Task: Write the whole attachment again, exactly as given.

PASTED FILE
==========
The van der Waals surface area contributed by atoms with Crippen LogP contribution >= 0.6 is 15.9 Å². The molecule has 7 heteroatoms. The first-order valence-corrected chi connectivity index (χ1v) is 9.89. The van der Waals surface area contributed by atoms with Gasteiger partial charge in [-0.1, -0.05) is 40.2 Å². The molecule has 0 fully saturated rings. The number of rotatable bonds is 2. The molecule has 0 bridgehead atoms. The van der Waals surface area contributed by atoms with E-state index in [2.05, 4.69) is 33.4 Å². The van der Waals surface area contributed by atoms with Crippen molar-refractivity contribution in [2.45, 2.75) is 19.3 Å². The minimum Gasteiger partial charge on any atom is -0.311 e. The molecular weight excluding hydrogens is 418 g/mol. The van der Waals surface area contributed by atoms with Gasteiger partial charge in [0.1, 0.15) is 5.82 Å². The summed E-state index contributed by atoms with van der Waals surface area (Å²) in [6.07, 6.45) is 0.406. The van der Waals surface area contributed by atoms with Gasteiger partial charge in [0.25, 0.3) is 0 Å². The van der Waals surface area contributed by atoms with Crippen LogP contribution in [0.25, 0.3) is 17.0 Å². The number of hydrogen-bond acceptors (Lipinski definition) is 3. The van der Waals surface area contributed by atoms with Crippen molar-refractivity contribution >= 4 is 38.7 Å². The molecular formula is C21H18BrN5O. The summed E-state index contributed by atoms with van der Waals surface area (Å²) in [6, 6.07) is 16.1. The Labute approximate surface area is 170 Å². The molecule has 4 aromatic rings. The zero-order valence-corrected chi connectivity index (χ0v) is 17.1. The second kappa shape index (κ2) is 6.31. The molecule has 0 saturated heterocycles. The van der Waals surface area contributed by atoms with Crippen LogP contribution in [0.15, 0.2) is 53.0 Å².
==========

The van der Waals surface area contributed by atoms with Crippen LogP contribution >= 0.6 is 15.9 Å². The molecule has 7 heteroatoms. The first-order valence-corrected chi connectivity index (χ1v) is 9.89. The van der Waals surface area contributed by atoms with Gasteiger partial charge in [-0.1, -0.05) is 40.2 Å². The molecule has 0 fully saturated rings. The number of rotatable bonds is 2. The molecule has 0 bridgehead atoms. The van der Waals surface area contributed by atoms with E-state index in [2.05, 4.69) is 33.4 Å². The van der Waals surface area contributed by atoms with Crippen molar-refractivity contribution in [2.45, 2.75) is 19.3 Å². The minimum Gasteiger partial charge on any atom is -0.311 e. The molecular weight excluding hydrogens is 418 g/mol. The van der Waals surface area contributed by atoms with Gasteiger partial charge in [0.1, 0.15) is 5.82 Å². The summed E-state index contributed by atoms with van der Waals surface area (Å²) in [6.07, 6.45) is 0.406. The van der Waals surface area contributed by atoms with Gasteiger partial charge in [0.25, 0.3) is 0 Å². The van der Waals surface area contributed by atoms with Crippen LogP contribution in [0.25, 0.3) is 17.0 Å². The number of hydrogen-bond acceptors (Lipinski definition) is 3. The van der Waals surface area contributed by atoms with Crippen molar-refractivity contribution >= 4 is 38.7 Å². The molecular formula is C21H18BrN5O. The summed E-state index contributed by atoms with van der Waals surface area (Å²) in [6, 6.07) is 16.1. The Labute approximate surface area is 170 Å². The molecule has 4 aromatic rings. The zero-order valence-corrected chi connectivity index (χ0v) is 17.1. The second kappa shape index (κ2) is 6.31. The molecule has 0 saturated heterocycles. The van der Waals surface area contributed by atoms with Crippen LogP contribution in [0.15, 0.2) is 53.0 Å².